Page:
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Navigating the Patient-Directed Test Request

As a healthcare provider, you have likely encountered a patient requesting a commercially-available laboratory test to assist in diagnosing a particular disease.  Over the past several years, clinical laboratory testing has emerged as one of the fastest growing segments of healthcare, and while a significant portion of this market is composed of hospital labs, independent labs make up a major portion of this market in the United States.  Some commercially-available clinical tests are marketed to patients with severe and disabling symptoms and include inflated claims regarding the clinical utility of the tests.  It can be difficult for clinicians to effectively navigate a patient’s understandable and yet sometimes misguided request to undergo testing without clear guidelines, further complicating an already complicated situation.

Filling in medical record

A recent article by PLUGS (Seattle Children’s Patient-centered Laboratory Utilization Guidance Services) highlights how clinical test review can effectively address and avoid unnecessary lab testing.1 The article provides a case study where a psychiatrist requests the lab to evaluate a PANS/PANDAS autoantibody panel developed by a commercial lab and a framework for how the request was handled.  The lab uses a three-step approach to evaluate the commercial lab test:

  1. Do the Homework
  2. Provide Support
  3. Make a Policy and Procedure for Future Requests 

The authors recommend performing a thorough review of diagnostic guidelines, peer-reviewed literature and internet searches of important websites and similar tests to “do the homework” and determine the utility of a clinical test.  One simple indicator of a test’s utility is the presence of the test in a diagnostic guideline provided by a reputable society or policymaking body.  In the absence of this evidence, the authors suggest turning to peer-reviewed literature to find studies from sources other than the commercial lab that developed the test to validate the test’s utility.  In the case of the PANS/PANDAS autoantibody panel, the single study from an independent source contradicted the results of a study conducted by the inventors of the panel.2,3 The independent study found that both control and PANS/PANDAS patients tested positive for the autoantibody panel at nearly identical rates and that the test correctly detected PANS/PANDAS at a rate no better than random chance.  Additionally, the lab could not find any other commercial laboratories offering a similar autoantibody test for the diagnosis of PANS/PANDAS.  The authors also note that searching for a commercial test on the Choosing Wisely (www.choosingwisely.org) and Quackwatch (www.quackwatch.org) websites can also be helpful in determining the clinical utility of a test.

It is critically important to effectively communicate the merit of a clinical test to your patient.  When a patient approaches you about a test, the authors recommend you provide support and communicate the following points to your patient, with the assistance of a laboratory stewardship team if needed:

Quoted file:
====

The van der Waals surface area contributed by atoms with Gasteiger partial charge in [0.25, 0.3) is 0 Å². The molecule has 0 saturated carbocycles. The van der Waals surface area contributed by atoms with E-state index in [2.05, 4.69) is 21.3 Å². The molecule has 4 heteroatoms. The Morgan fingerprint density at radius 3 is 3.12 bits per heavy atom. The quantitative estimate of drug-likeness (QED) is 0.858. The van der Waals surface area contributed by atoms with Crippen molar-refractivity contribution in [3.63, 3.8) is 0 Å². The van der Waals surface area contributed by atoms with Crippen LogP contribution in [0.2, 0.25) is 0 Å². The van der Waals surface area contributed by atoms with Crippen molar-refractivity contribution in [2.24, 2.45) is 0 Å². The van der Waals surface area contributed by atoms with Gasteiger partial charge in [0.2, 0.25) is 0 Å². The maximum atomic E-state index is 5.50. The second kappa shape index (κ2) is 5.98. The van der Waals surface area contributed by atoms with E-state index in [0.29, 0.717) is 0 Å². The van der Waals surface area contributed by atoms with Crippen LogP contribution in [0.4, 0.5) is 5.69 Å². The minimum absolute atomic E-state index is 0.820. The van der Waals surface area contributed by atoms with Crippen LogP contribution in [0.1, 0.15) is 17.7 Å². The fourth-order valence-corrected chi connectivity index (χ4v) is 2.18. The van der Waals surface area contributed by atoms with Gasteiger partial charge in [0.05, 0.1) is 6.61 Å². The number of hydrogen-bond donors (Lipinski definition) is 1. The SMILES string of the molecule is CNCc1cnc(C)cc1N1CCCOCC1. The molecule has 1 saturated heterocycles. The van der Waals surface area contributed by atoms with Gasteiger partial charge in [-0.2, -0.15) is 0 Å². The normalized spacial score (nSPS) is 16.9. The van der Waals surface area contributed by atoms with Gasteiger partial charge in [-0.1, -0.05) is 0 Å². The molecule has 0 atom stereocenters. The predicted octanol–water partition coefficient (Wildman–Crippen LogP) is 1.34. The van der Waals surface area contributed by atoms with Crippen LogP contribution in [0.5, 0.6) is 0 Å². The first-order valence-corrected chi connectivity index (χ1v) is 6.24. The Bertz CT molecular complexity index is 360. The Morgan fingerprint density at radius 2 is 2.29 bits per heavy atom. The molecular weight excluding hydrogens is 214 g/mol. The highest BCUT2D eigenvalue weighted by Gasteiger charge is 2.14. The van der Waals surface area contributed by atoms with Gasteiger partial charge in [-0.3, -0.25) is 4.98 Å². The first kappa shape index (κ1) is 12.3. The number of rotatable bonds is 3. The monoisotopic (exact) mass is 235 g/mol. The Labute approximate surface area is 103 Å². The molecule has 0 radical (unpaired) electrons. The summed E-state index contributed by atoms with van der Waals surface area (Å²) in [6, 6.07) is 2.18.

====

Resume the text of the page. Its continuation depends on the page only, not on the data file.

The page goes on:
1. Share your organization’s standards of providing patient-centered evidence-based care.
  2. Clarify the distinction between analytical validity and clinical utility of a test.
  3. Explain your organization’s lab stewardship program and how tests are reviewed.
  4. Postpone sample collection.

Once the clinical utility of a test or testing laboratory has been established, the authors recommend creating a facility-wide policy and procedure regarding future requests for the test or laboratory to increase consistency and support providers.  In the case of the PANS/PANDAS autoantibody panel, the clinical lab banned the use of the test and added the panel to a list of tests that have little to no clinical utility.

A significant portion of the growing clinical laboratory market is composed of commercial laboratories, some of which will continue to develop and market questionable tests like the autoantibody panel outlined in our case study.  Additionally, direct-to-consumer lab testing continues to provide information to patients that may or may not be clinically useful.  In light of this, the focus on patient-centered, rather than patient-directed, healthcare is more important than ever.  Kailos Genetics provides genetic testing panels based on robust, peer-reviewed research to equip physicians with test results that demonstrate true clinical utility.  Our laboratory employs next generation sequencing techniques to identify gene mutations and analyzes each mutation to determine changes in protein functionality.  At Kailos, we are allied with both patients and physicians to provide the future of patient-centered, personalized healthcare.

2Hesselmark E, Bejerot S. Biomarkers for diagnosis of pediatric acute neuropsychiatric syndrome (PANS) - Sensitivity and specificity of the Cunningham Panel. J Neuroimmunol 2017;312:31–7
3Singer HS, Mascaro-Blanco A, Alvarez K, et al. Neuronal antibody biomarkers for Sydenham’s chorea identify a new group of children with chronic recurrent episodic acute exacerbations of tic and obsessive compulsive symptoms following a streptococcal infection. PLoS One 2015;10:e0120499.